Rhetorical Analysis First Draft
Essay to analyze and evaluate for this assignment:https://www.washingtonpost.com/outlook/mindfulness-would-be-good-for-you-if-it-werent-all-just-hype/2017/08/24/b97d0220-76e2-11e7-9eac-d56bd5568db8_story.html?utm_term=.272d39cb3c3b
Write a 1000-1500-word essay in which you analyze and evaluate the overall effectiveness of one of the Essay Options for your Rhetorical Analysis. As you work towards completing a draft where, as a writer, you will need to adhere to the conventions of this particular genre and often consider rhetorical strategies from both the perspective of the author and intended audience, keep in mind four of the Threshold Concepts for this course:
- [RHETORIC] Rhetoric provides a method for studying the work that language and writing do
- [ACTION] Writing is a form of action. Through writing people respond to problems and can create change in the world.
- [CONTEXT] The meanings and the effects of writing are contingent on situation, on readers, and on a text’s purposes/uses.
- [CHOICES] Writing is a process of deliberation. It involves identifying and enacting choices, strategies, and moves.
Structure of the Essay
- A paragraph that establishes the context of the text. (When was it written? By whom? Who is the intended audience? Where was it published? What is the larger conversation? What was the call to write? Etc…)
- An objective summary of the text (about 100-150 words).
- A thesis statement THAT IS FOCUSED ON THE TEXT ITSELF (Your thesis should be about the TEXT, not about the subject/issue of the text. HINT: your thesis should include the name of the author of the text you are analyzing and make some claim about how effective the text is for the intended audience.)
- Several main points of rhetorical analysis. (Think about how the text uses logos, pathos, and ethos—you might cover each rhetorical appeal or you might focus on one particular rhetorical theme. Think about how the text is organized. Think about the type of language used. Think about the tone and voice used. Think about the main claim of the text. Think about the kind of evidence that is used. Etc….)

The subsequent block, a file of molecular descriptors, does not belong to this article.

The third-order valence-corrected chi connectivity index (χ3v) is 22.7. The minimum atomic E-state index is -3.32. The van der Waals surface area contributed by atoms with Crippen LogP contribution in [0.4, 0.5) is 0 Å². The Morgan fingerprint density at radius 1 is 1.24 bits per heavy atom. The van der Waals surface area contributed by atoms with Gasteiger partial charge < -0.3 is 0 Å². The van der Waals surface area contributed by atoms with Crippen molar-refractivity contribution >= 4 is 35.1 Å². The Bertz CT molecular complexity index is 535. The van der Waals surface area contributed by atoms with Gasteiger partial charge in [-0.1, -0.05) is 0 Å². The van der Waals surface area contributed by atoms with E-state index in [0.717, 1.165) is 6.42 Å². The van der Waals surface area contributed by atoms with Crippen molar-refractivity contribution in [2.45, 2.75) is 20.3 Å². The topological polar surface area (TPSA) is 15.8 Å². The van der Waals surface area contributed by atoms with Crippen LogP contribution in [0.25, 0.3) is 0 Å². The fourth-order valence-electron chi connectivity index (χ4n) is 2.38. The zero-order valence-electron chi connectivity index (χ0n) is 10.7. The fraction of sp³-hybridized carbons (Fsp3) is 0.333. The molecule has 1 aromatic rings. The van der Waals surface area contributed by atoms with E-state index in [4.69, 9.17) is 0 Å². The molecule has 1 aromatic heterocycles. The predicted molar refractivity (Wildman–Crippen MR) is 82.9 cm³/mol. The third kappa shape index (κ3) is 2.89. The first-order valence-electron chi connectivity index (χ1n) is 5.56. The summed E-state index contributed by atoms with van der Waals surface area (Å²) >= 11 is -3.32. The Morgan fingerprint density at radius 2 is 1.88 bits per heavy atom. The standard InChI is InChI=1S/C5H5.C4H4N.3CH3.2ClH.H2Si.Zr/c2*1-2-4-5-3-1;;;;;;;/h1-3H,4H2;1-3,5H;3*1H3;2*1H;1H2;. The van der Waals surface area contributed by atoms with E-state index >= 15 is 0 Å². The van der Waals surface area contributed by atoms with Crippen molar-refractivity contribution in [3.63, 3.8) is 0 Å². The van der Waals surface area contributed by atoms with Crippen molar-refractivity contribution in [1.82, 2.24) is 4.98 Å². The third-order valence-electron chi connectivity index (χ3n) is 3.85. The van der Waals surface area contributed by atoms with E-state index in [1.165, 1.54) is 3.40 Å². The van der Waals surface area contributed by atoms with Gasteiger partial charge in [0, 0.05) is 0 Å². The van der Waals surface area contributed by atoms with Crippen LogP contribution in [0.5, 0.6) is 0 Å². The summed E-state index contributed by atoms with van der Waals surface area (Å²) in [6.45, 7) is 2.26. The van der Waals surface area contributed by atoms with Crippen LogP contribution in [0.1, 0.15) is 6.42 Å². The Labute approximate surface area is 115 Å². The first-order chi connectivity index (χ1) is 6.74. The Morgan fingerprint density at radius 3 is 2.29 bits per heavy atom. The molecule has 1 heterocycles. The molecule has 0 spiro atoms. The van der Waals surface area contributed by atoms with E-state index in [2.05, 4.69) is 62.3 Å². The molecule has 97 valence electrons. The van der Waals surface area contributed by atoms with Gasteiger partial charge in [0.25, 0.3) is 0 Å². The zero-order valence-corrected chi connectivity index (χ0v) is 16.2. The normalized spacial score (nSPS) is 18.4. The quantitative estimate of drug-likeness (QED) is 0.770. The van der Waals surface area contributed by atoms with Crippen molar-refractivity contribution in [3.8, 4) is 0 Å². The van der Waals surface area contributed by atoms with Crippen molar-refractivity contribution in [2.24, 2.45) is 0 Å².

- Write any questions or requests you have for your peer reviewers at the very beginning of your rough draft.
- Read your chosen text multiple times. Utilize critical reading strategies such as annotating.
- Revisit the readings and previous assignments to guide you as you create an analytical text that showcases your knowledge of the concepts we’ve been exploring in the weekly modules.
- (Re)read the Sample Rhetorical Analysis Essays
- Make sure your thesis statement is about the text, not the subject of the text.
- Underlineyour thesis statement in your first and second draft. This will help readers figure out what your main claim is about the text and how you provide support for it. Do not underline your thesis statement in the final draft you will turn in at the end of the semester.
- Make sure to specifically reference the text and its author throughout the body of the essay. Refer to the author by his or her last name.
- Take time to quote and paraphrase parts of the text to support your claims about the text.
- Don’t slip into purely summarizing the text.
- Don’t slip into making an argument about the subject of the text (hunger, for example) instead of about the text itself (how this particular article speaks about hunger).